SALT LAKE CITY — The leader of Mormon Church Thomas S Monson has died aged 90. Thomas S Monson was the 16th president of the LDS Church, he died at 10:01 p.m. Tuesday in his Salt Lake City home.
He had been at the helm of the church for nearly 10 years as prophet-leader of The Church of Jesus Christ of Latter-day Saints.
Millions of latter-day saints (Mormons) across the world are saddened to see what has been described by the church as a closure of a distinctive era in church leadership. During his time as one of the longest-serving apostles in Mormon history, church membership expanded from 2.1 million members to 15.9 million.
Thomas S Monson will be most remembered for his individual ministry, a relentless drive to go to the rescue. President Monson’s biographer described his lifelong, tender ministry to widows, the lost, the obscure, the dying and the downtrodden as a portable pool of Bethesda, the New Testament place of mercy and grace where waters made the lame whole and Jesus Christ healed a paralyzed man. President Monson carried what he himself termed “Bethesda’s blessing” of heartfelt ministry to a grease pit, countless hospitals and behind the Iron Curtain.
A large, faithful, energetic, gregarious, intelligent man with a prodigious recall that allowed him to memorize talks and remember everyone he met, President Monson shot through the ranks of church leadership, as a bishop at age 22 and president of the faith’s Canadian Mission at 31. He was unthinkably young, just 36, when he was ordained a modern apostle of Jesus Christ on Oct. 4, 1963. No one younger has been called as an LDS apostle in more than a century. The last younger apostle, Joseph Fielding Smith, was ordained at age 33 in 1910; he also lived to become church president.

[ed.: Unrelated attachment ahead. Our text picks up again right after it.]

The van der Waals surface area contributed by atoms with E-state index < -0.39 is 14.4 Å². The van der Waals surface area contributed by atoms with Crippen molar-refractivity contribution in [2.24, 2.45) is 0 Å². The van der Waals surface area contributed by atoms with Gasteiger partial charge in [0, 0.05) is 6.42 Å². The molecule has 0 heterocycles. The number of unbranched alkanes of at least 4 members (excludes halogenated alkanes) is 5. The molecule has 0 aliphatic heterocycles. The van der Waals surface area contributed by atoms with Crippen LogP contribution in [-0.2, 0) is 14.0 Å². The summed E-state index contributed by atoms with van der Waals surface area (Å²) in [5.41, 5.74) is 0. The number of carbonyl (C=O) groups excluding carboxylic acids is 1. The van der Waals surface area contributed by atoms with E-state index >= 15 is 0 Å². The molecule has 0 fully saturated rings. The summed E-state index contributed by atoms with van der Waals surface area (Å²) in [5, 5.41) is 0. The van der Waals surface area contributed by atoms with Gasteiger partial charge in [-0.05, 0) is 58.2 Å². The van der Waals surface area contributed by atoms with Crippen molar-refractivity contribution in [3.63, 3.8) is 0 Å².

The senior quorums of the LDS Church are vaults of institutional memory. New apostles are trained by the quorum’s senior apostles. As a new apostle in 1963, President Monson joined a quorum with a handful of men who knew or were raised by Latter-day Saint pioneers who crossed the plains in 1847. They could speak from experience about the church before the Manifesto that ended polygamy in 1890.
By the time of his death, his past relationships in the quorum made President Monson unique among living LDS senior leadership. He was the final prophet to have served in the Twelve with church leaders who had known men who knew the first, Joseph Smith.
President Monson also was the final living apostle called to the Twelve by late church President David O. McKay. He was the last apostle alive who had served with President McKay’s immediate successors at the head of the church, Joseph Fielding Smith and Harold B. Lee. The man expected to succeed President Monson, President Russell M. Nelson, is 93, but he was ordained an apostle more than 20 years after President Monson, in 1984.
President Monson spent more than three decades in the First Presidency. He spent a total of 54 years as an apostle. Only four men in LDS history served longer in the First Presidency and Quorum of the Twelve — President McKay, Heber J. Grant, Joseph Fielding Smith and Wilford Woodruff.